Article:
Open country, fast moving road, rushing wind to the face—no machine embodies unrestricted freedom like the motorcycle. These are cliches that enthusiasts have enshrined to create a sort of religion out of the motorcycle culture. For the majority of the motorcycle’s existence, it has primarily remained an icon of this fanatical religion, but in the past few decades, the popularity of motorcycles has begun to extend out to a much wider range of consumers. Now that it’s no longer exclusively a hobbyist vehicle reserved for those savvy enough to modify it, many consumers have been demanding new features. These are features that have been more common on other more traditional consumer vehicles, and this push has spawned some interesting technological innovations.
Up until recent decades, motorcycle culture was about personalization and modification. From the early days of European cafe bikes, all the way into the American chopper culture of the ‘50s, ‘60s and ‘70s. Cyclists weren’t just riders; most of them were specialized mechanics as well. Today, many of the designs which were popularized by these bygone biker cultures have persisted and continue to intrigue nostalgic riders today.
Modern bike companies have tried to capture these classic bike designs while implementing the new technology and features that consumers expect from vehicles. Even brands like Harley Davidson, which used to appeal to a more rugged crowd of riders, have begun making features like electric starters standard features on most of their bikes. While electronic components can make some aspects of riding more simplistic, they generally present more problems for at home mechanics. This is primarily because electronic malfunctions are usually harder to diagnose and fix than mechanical ones.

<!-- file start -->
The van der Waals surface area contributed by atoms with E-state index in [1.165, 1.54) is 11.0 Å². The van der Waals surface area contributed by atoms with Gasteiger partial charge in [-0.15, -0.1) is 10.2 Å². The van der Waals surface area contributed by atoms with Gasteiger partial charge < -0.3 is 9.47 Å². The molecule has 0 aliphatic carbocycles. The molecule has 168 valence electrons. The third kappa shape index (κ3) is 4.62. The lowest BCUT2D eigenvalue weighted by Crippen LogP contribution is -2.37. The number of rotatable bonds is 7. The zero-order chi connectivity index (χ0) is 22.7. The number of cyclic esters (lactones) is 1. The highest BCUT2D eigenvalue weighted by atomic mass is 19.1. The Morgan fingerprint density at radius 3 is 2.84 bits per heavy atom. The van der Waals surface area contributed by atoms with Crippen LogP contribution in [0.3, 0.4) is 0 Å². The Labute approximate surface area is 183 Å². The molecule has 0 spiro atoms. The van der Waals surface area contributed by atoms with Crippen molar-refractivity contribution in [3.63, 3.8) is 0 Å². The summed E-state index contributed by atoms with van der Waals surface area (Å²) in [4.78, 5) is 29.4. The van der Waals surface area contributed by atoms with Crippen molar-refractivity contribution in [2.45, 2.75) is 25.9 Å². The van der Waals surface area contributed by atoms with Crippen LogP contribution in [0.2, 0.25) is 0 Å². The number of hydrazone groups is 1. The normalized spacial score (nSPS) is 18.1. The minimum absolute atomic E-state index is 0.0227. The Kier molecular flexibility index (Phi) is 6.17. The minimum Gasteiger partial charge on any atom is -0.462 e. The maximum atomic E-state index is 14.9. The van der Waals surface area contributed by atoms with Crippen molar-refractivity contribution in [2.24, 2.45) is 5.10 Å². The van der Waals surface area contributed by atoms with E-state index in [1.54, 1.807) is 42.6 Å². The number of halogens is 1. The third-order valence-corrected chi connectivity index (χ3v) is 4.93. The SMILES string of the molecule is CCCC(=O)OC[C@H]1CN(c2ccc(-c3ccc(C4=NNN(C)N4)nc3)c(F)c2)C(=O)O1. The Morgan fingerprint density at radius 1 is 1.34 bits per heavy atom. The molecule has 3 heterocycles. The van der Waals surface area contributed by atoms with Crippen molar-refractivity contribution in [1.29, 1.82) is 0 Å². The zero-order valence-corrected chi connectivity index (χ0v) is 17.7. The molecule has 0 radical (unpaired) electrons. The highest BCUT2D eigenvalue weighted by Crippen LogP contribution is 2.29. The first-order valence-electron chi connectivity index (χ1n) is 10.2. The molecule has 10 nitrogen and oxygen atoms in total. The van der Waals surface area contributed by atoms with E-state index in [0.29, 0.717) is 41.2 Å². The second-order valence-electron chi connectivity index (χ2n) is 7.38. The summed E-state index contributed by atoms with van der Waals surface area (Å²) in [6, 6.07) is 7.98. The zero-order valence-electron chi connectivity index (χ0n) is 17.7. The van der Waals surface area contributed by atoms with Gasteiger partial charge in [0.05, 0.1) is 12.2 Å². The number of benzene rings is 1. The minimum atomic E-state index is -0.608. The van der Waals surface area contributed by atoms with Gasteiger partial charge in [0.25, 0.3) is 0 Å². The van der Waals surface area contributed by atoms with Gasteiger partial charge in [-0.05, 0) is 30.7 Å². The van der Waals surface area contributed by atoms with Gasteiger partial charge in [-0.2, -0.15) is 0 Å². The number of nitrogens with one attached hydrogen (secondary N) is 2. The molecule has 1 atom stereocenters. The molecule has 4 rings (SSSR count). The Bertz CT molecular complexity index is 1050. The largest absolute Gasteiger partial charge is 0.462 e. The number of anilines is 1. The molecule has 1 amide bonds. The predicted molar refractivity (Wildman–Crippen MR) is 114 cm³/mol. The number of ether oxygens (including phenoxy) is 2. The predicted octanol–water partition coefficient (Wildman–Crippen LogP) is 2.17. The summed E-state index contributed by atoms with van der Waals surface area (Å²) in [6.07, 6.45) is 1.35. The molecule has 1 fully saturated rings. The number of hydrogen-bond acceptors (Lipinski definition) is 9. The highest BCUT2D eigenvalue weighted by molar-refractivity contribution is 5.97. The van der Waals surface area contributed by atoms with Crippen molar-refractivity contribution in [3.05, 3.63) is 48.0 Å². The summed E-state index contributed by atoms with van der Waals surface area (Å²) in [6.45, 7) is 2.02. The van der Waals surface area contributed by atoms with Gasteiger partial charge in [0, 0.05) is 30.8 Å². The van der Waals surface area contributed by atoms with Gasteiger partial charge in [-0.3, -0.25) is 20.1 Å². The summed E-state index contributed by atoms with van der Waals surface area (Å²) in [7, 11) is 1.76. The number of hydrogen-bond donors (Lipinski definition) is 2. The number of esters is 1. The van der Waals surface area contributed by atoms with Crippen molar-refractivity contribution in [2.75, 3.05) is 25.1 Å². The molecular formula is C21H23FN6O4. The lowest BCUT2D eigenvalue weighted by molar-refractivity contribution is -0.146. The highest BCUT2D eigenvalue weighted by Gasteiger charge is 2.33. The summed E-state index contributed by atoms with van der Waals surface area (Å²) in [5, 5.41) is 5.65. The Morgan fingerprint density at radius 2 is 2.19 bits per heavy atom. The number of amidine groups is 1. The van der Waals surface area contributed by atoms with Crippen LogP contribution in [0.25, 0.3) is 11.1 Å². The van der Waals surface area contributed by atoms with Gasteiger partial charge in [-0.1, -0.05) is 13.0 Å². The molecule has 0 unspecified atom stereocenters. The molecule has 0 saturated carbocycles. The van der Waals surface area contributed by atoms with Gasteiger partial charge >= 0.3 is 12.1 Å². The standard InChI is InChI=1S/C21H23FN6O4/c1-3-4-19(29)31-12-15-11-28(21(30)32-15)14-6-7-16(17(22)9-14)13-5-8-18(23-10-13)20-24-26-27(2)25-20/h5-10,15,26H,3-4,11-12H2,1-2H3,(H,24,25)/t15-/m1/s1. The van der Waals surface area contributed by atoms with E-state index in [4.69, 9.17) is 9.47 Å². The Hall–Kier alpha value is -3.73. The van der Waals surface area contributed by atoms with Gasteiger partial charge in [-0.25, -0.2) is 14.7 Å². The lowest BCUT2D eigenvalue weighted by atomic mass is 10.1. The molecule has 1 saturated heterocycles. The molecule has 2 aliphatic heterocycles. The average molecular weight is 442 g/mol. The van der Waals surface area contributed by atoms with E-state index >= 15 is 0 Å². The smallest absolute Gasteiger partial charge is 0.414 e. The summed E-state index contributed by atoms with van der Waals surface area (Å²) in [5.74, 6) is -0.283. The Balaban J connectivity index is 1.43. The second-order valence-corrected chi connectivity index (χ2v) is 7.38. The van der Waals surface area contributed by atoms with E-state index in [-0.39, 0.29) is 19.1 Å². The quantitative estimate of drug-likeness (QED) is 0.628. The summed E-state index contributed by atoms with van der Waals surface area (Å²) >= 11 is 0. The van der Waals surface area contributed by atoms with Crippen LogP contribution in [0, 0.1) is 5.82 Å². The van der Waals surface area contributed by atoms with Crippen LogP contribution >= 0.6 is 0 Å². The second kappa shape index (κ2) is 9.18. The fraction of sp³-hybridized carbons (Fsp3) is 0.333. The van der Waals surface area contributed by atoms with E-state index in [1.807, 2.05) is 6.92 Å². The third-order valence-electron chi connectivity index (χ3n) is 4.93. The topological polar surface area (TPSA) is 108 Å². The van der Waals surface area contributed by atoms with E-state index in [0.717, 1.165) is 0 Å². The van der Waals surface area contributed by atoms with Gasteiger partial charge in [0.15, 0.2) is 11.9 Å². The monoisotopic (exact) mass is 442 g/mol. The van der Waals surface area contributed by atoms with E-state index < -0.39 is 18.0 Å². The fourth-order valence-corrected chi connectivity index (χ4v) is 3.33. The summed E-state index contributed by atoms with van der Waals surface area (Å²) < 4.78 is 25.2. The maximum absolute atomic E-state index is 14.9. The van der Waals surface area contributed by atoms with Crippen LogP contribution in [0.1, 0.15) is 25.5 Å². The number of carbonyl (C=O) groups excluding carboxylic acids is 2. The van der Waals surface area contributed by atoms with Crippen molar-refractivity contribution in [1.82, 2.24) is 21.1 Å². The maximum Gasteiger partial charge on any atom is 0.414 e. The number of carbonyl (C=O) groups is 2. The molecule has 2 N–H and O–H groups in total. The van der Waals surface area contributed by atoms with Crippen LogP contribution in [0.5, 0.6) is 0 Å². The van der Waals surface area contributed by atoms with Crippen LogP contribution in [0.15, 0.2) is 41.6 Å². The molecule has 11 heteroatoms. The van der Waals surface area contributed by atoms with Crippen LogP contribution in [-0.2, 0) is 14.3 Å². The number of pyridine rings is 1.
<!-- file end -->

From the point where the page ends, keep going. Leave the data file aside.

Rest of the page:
Modern riders have also started a safety trend in motorcycles that just wasn’t considered to be practical in the past. This trend is especially apparent in the last 10 years. In approximately 2006, the first motorcycle airbag systems were released for the Honda Goldwing series. To date, they are still the only bikes to actually come with the built-in technology, but several manufactures have been developing similar systems for their accessories. The earliest versions of these systems required riders to be attached to their vehicles by cables, but triggers have recently evolved to take advantage of wireless technology. Helmets, jackets, and vests now use computers to constantly calculate the potential that a rider may be experiencing an accident. These systems can deploy airbags built into clothing in fractions of a second.
In 2010, the first motorcycle exclusive anti lock brake system (ABS) was introduced by Bosch. Since then, the EU has made ABS brakes a legal requirement on all bikes over 125ccs. There is some additional speculation that the US may follow suit with similar requirements in 2016.
Another cool feature that is becoming a standard on motorcycles is intelligent lights. In 2011, BMW introduced new lights that change focus angels depending on the rider’s lean angle during turns. Currently, there is a startup called Vectolabs which is working on a brake system for motorcycles that adjusts tail lights every time the bike decelerates, not just when the brakes are applied. This feature is designed to compensate for a motorcycle’s ability to rapidly decelerate even without engaging the braking system.
Motorcycles are the ultimate vehicle of freedom. However, with each passing year, they become more and more difficult to work on straight out of the home garage because of evolving technology. If you have any questions about motorcycles, or any other vehicle, don’t hesitate to contact your local Master Muffler. Our experienced professionals are equipped to take care of anything on wheels. We love to help you take care of your vehicles because we are passionate about what we do.